Reverting to type
That has resulted in a reversion to type, backed by policies lifted straight from a communist playbook, written for dictators everywhere who insist on using intimidation and fear to entrench their power.
First, dissolve the opposition; second, silence the press; third, neuter non-governmental organizations (NGOs); fourth, focus on religious, ethnic and minority groups whose beliefs and customs might counter government dictates.
So far, Hun Sen has scored three out of four. Minority religions, particularly Christianity and Islam, have flourished in recent years with clerics left in relative peace to practice what they preach.
But Muslims are poor, their fish stocks devastated by big business and poaching, and are hoping Hun Sen will live up to relocation promises and provide access to homes, education and jobs. Christians have invested heavily in Cambodia; running health services, educational institutions, vocational training and an assortment of charities.
Both rely on Hun Sen and the government for their survival, and he would have been well aware of that when he warned Catholics that religious freedom would be lost if he was removed from office.
Additionally, a new visa regime, stricter work permit policies, national identification numbers and an emboldened tax department have raised fears in Western business circles that they are being deliberately squeezed in favor of China, Cambodia's great benefactor.
Press passes are harder to get and lese majeste laws are planned, taking Cambodia down the same road as Thailand where the slightest innocuous remark can be interpreted as a royal slight resulting in hefty jail terms. Journalists have been accused of espionage and jailed.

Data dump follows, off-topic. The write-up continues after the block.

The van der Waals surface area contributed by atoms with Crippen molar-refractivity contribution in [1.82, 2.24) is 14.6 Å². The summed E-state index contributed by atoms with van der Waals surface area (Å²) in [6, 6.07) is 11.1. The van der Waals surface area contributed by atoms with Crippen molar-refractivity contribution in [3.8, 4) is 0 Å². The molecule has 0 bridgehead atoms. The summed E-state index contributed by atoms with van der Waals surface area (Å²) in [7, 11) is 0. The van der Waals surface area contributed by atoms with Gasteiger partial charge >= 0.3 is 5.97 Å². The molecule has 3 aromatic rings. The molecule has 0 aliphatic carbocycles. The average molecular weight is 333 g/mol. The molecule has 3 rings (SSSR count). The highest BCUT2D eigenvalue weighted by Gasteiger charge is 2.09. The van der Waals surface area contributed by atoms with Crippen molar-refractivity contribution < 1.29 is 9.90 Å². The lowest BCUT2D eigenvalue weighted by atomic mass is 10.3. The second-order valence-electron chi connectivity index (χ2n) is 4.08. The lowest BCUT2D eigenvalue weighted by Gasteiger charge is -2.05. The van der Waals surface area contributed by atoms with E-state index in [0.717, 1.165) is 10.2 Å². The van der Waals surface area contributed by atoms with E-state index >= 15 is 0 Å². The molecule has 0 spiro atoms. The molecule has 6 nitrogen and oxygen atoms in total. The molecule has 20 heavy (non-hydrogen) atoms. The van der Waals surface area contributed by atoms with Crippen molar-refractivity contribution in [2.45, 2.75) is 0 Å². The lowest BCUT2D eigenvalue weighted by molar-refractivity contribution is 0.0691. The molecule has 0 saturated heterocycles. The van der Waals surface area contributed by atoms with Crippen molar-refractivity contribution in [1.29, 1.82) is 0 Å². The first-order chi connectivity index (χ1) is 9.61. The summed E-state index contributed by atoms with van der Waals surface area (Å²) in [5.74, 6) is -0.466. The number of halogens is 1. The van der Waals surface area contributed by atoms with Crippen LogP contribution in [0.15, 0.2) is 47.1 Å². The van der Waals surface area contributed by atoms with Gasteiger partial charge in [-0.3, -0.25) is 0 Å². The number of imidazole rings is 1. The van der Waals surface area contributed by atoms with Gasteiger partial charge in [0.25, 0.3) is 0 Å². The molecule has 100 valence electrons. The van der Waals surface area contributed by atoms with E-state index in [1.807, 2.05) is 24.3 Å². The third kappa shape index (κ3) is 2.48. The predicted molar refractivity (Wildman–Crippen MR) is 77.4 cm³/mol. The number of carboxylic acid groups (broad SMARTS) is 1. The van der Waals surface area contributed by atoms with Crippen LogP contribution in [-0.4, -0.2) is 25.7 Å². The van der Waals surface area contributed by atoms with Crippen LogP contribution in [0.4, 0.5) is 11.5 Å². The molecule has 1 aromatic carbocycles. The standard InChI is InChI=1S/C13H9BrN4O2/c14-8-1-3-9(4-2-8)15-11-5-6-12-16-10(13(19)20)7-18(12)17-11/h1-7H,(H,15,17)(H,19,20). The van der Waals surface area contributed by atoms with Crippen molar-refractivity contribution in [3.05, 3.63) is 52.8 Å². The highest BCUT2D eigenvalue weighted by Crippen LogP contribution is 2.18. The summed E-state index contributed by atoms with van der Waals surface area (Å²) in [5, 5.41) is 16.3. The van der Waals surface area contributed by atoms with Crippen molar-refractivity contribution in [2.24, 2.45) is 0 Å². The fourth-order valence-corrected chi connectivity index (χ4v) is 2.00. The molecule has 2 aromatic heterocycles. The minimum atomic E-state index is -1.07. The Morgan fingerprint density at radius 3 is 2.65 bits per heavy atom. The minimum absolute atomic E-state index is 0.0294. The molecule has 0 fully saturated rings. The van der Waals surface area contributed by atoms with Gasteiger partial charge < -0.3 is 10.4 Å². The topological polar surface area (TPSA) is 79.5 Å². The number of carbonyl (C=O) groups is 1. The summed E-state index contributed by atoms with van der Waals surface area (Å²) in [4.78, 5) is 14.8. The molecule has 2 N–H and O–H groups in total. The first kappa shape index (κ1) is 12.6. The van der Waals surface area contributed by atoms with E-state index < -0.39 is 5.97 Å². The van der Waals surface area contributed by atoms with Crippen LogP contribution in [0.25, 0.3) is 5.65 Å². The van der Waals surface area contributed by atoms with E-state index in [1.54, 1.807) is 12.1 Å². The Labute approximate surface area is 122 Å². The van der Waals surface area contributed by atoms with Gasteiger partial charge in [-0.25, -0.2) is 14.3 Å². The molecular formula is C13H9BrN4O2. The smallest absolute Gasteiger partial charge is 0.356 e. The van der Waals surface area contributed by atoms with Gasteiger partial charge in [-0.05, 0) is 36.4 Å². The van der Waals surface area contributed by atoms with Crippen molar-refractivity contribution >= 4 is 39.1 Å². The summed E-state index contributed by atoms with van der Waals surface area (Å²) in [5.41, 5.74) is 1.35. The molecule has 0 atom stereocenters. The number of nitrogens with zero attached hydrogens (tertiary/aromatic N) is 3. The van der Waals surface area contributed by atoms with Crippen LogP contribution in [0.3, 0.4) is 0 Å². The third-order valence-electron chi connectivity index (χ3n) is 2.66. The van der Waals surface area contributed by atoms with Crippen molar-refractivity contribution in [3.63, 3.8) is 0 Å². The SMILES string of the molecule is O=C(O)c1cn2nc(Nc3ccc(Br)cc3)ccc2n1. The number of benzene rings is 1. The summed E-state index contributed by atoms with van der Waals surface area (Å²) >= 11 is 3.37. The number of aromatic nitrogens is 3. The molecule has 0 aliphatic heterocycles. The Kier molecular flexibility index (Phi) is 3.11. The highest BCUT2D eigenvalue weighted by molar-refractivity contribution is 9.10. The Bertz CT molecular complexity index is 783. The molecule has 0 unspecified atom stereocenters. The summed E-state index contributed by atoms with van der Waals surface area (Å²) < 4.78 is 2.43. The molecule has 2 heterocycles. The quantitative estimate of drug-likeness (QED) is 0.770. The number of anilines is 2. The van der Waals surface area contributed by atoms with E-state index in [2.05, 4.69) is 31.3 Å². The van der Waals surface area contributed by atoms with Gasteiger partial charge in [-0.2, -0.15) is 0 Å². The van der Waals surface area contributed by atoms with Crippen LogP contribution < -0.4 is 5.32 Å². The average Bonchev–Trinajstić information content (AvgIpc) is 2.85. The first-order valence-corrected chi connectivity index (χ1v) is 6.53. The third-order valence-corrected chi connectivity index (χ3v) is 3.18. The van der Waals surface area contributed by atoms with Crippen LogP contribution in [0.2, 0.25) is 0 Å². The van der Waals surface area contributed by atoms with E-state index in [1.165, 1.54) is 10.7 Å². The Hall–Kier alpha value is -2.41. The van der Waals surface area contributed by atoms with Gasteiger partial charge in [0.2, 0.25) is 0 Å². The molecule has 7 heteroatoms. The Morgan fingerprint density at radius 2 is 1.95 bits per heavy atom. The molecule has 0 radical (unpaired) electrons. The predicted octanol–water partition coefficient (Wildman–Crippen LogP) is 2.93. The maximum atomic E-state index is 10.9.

All this is rich fodder in the West where sanctions against Cambodia are under consideration, particularly in the United States with right-wing Republicans, who still harbor grudges over the Vietnam War and tend to view Hun Sen as a communist remnant of the Cold War, hold power.
They have also backed the self-exiled former CNRP leader, Sam Rainsy, who is attempting to raise support ahead of the next poll among the Khmer diaspora in the West.
Rainsy's problem, however, is that he has never won enough votes to convince the skeptics that he has the will of the people behind him.
Meanwhile, Hun Sen has won every election since 1998 and most observers had believed he was on track for another term, extending his 32 years in power — until the events of last September signaled an end to tolerance.
In like-minded company
When Hun Sen joined the Khmer Rouge Mao Zedong was still chairman of the Communist Party of China and since then, in this region and elsewhere, precedents have been set for the prime minister to follow; Suharto in Indonesia, military governments in Myanmar and now Thailand.
Malaysia and Singapore have had leadership change but the same parties have ruled their respective roosts for decades, as has the communist one-party states of Laos and Vietnam.
China, with Russia encroaching, is now the dominant foreign power in Cambodia and speculation is rife in Phnom Penh that Beijing with its sophisticated monitoring technology coupled with Russia's experience in shutting down dissent through compliant courts and an incentivized tax department are behind the logistics of the damaging sweep.
Either way, it is Hun Sen who calls the shots in Cambodia. And given his communist stripes, and an apparent reversion to type, anyone who might be disinclined to vote for him and his CPP at the next election, regardless of how stage managed that poll may be, can expect a rough time ahead.
Alphonsus Pettit is a historian who writes about Southeast Asia.